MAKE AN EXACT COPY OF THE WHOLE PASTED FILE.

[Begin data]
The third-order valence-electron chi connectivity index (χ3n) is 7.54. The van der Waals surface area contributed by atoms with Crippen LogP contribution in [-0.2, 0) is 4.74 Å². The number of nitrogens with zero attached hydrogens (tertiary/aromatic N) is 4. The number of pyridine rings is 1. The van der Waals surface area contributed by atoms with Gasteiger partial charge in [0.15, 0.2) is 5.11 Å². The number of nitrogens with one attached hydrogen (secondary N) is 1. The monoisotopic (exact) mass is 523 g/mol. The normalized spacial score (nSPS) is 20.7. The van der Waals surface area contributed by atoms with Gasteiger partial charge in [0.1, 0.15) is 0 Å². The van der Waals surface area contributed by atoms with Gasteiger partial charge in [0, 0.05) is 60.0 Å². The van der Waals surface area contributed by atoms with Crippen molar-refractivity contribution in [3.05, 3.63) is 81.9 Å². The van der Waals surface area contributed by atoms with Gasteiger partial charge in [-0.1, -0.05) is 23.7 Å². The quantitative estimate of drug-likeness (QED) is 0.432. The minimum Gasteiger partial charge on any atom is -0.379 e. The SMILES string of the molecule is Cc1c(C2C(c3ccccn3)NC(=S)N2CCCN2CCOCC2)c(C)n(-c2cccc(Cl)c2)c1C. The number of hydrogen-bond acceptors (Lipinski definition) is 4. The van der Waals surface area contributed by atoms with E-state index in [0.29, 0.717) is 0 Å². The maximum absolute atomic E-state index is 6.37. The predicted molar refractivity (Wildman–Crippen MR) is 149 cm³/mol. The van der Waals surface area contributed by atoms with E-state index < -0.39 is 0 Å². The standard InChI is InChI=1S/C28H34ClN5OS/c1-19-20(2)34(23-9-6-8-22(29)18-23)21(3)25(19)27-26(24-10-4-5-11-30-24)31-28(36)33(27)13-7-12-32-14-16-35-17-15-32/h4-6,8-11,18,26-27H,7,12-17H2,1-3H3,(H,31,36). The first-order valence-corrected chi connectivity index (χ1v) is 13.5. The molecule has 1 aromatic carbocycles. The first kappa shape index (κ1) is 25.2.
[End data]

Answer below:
The third-order valence-electron chi connectivity index (χ3n) is 7.54. The van der Waals surface area contributed by atoms with Crippen LogP contribution in [-0.2, 0) is 4.74 Å². The number of nitrogens with zero attached hydrogens (tertiary/aromatic N) is 4. The number of pyridine rings is 1. The van der Waals surface area contributed by atoms with Gasteiger partial charge in [0.15, 0.2) is 5.11 Å². The number of nitrogens with one attached hydrogen (secondary N) is 1. The monoisotopic (exact) mass is 523 g/mol. The normalized spacial score (nSPS) is 20.7. The van der Waals surface area contributed by atoms with Gasteiger partial charge in [0.1, 0.15) is 0 Å². The van der Waals surface area contributed by atoms with Gasteiger partial charge in [0, 0.05) is 60.0 Å². The van der Waals surface area contributed by atoms with Crippen molar-refractivity contribution in [3.05, 3.63) is 81.9 Å². The van der Waals surface area contributed by atoms with Gasteiger partial charge in [-0.1, -0.05) is 23.7 Å². The quantitative estimate of drug-likeness (QED) is 0.432. The minimum Gasteiger partial charge on any atom is -0.379 e. The SMILES string of the molecule is Cc1c(C2C(c3ccccn3)NC(=S)N2CCCN2CCOCC2)c(C)n(-c2cccc(Cl)c2)c1C. The number of hydrogen-bond acceptors (Lipinski definition) is 4. The van der Waals surface area contributed by atoms with E-state index in [0.29, 0.717) is 0 Å². The maximum absolute atomic E-state index is 6.37. The predicted molar refractivity (Wildman–Crippen MR) is 149 cm³/mol. The van der Waals surface area contributed by atoms with E-state index < -0.39 is 0 Å². The standard InChI is InChI=1S/C28H34ClN5OS/c1-19-20(2)34(23-9-6-8-22(29)18-23)21(3)25(19)27-26(24-10-4-5-11-30-24)31-28(36)33(27)13-7-12-32-14-16-35-17-15-32/h4-6,8-11,18,26-27H,7,12-17H2,1-3H3,(H,31,36). The first-order valence-corrected chi connectivity index (χ1v) is 13.5. The molecule has 1 aromatic carbocycles. The first kappa shape index (κ1) is 25.2.